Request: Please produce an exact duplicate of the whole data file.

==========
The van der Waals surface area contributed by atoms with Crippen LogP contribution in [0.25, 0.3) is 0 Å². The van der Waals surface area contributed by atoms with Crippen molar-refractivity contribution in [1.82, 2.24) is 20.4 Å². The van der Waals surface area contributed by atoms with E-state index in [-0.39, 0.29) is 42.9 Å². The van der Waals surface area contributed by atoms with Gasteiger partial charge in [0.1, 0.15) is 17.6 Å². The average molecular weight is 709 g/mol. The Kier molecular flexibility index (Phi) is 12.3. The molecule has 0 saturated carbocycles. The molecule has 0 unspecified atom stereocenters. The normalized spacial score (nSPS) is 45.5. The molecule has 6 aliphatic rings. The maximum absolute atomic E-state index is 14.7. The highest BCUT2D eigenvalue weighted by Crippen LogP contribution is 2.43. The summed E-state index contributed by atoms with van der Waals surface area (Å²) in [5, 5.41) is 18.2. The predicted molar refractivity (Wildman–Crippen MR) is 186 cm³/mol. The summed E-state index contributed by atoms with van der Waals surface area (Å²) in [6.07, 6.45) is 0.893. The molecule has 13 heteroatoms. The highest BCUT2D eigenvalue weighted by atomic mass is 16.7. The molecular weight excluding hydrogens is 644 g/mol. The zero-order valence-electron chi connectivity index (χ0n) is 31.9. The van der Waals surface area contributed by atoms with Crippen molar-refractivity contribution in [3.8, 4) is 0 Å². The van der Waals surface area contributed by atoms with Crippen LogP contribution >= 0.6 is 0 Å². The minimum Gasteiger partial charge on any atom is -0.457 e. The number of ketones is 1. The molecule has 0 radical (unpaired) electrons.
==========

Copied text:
The van der Waals surface area contributed by atoms with Crippen LogP contribution in [0.25, 0.3) is 0 Å². The van der Waals surface area contributed by atoms with Crippen molar-refractivity contribution in [1.82, 2.24) is 20.4 Å². The van der Waals surface area contributed by atoms with E-state index in [-0.39, 0.29) is 42.9 Å². The van der Waals surface area contributed by atoms with Gasteiger partial charge in [0.1, 0.15) is 17.6 Å². The average molecular weight is 709 g/mol. The Kier molecular flexibility index (Phi) is 12.3. The molecule has 0 saturated carbocycles. The molecule has 0 unspecified atom stereocenters. The normalized spacial score (nSPS) is 45.5. The molecule has 6 aliphatic rings. The maximum absolute atomic E-state index is 14.7. The highest BCUT2D eigenvalue weighted by Crippen LogP contribution is 2.43. The summed E-state index contributed by atoms with van der Waals surface area (Å²) in [5, 5.41) is 18.2. The predicted molar refractivity (Wildman–Crippen MR) is 186 cm³/mol. The summed E-state index contributed by atoms with van der Waals surface area (Å²) in [6.07, 6.45) is 0.893. The molecule has 13 heteroatoms. The highest BCUT2D eigenvalue weighted by atomic mass is 16.7. The molecular weight excluding hydrogens is 644 g/mol. The zero-order valence-electron chi connectivity index (χ0n) is 31.9. The van der Waals surface area contributed by atoms with Crippen molar-refractivity contribution in [3.8, 4) is 0 Å². The van der Waals surface area contributed by atoms with Crippen LogP contribution >= 0.6 is 0 Å². The minimum Gasteiger partial charge on any atom is -0.457 e. The number of ketones is 1. The molecule has 0 radical (unpaired) electrons.